I am fascinated by the way in which some of those most conscious of their reformation heritage shy away from Paul’s clear statements about future judgment according to works. It is not often enough remarked upon, for instance, that in the Thessalonian letters, and in Philippians, he looks ahead to the coming day of judgment and sees God’s favourable verdict not on the basis of the merits and death of Christ, not because like Lord Hailsham he simply casts himself on the mercy of the judge, but on the basis of his apostolic work. ‘What is our hope and joy and crown of boasting before our Lord Jesus Christ at his royal appearing? Is it not you? For you are our glory and our joy.’ (1 Thess. 3.19f.; cp. Phil. 2.16f.) I suspect that if you or I were to say such a thing, we could expect a swift rebuke of ‘nothing in my hand I bring, simply to thy cross I cling’. The fact that Paul does not feel obliged at every point to say this shows, I think, that he is not as concerned as we are about the danger of speaking of the things he himself has done -– though sometimes, to be sure, he adds a rider, which proves my point, that it is not his own energy but that which God gives and inspires within him (1 Cor. 15.10; Col. 1.29). But he is still clear that the things he does in the present, by moral and physical effort, will count to his credit on the last day, precisely because they are the effective signs that the Spirit of the living Christ has been at work in him. We are embarrassed about saying this kind of thing; Paul clearly is not. What on earth can have happened to a sola scriptura theology that it should find itself forced to screen out such emphatic, indeed celebratory, statements?
Well, this takes me back to my childhood. I mean, we often spoke of earning “jewels for our crown” in heaven or simply of being rewarded for our good works. And there are plenty of passages that certainly seem to say exactly this. And yet, as grace has been more and more taught in the Churches of Christ (which I celebrate), we’ve lost the concept of reward for works done.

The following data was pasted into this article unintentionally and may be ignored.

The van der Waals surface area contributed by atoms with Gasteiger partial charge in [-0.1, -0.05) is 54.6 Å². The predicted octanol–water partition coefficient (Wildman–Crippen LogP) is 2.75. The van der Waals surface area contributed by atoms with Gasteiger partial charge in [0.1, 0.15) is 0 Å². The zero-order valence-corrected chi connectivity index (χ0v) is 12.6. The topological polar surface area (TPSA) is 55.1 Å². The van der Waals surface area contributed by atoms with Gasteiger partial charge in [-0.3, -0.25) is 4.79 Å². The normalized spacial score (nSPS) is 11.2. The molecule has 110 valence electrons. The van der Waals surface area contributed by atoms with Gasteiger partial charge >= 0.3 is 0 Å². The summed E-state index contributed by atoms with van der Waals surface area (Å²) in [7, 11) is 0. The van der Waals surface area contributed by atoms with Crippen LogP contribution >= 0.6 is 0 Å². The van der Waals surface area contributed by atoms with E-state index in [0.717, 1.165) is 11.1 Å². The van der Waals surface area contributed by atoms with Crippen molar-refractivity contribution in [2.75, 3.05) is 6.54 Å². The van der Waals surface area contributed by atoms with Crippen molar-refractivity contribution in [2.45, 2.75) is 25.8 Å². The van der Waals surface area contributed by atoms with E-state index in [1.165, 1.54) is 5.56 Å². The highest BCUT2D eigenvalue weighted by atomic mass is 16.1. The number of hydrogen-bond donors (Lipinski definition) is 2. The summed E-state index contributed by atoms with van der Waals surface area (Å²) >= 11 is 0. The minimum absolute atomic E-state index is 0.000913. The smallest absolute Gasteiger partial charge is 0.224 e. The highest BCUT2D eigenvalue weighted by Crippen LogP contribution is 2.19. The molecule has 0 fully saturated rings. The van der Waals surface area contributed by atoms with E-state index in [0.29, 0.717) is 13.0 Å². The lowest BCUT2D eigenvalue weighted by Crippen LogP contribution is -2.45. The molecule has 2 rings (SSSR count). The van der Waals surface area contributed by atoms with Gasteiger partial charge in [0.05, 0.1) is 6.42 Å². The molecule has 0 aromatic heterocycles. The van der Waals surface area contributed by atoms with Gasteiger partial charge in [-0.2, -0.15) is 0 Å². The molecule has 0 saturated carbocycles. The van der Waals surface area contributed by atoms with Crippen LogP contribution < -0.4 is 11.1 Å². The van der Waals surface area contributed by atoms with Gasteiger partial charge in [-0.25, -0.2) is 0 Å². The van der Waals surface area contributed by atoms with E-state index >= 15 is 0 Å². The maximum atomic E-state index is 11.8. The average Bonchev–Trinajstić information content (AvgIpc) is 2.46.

(Matt. 5:11-12) “Blessed are you when people insult you, persecute you and falsely say all kinds of evil against you because of me. 12 Rejoice and be glad, because great is your reward in heaven, for in the same way they persecuted the prophets who were before you.”
(Matt. 6:6) But when you pray, go into your room, close the door and pray to your Father, who is unseen. Then your Father, who sees what is done in secret, will reward you.
(1 Cor. 3:12-14) If any man builds on this foundation using gold, silver, costly stones, wood, hay or straw, 13 his work will be shown for what it is, because the Day will bring it to light. It will be revealed with fire, and the fire will test the quality of each man’s work. 14 If what he has built survives, he will receive his reward.
(Eph. 6:7-8) Serve wholeheartedly, as if you were serving the Lord, not men, 8 because you know that the Lord will reward everyone for whatever good he does, whether he is slave or free.
And so, Wright is correct, at least in my experience, that our emphasis on “faith only” and on not meriting our salvation has sometimes disconnected us from the Biblical doctrine of rewards for works done -– that is, for allowing the Spirit to use us in God’s service.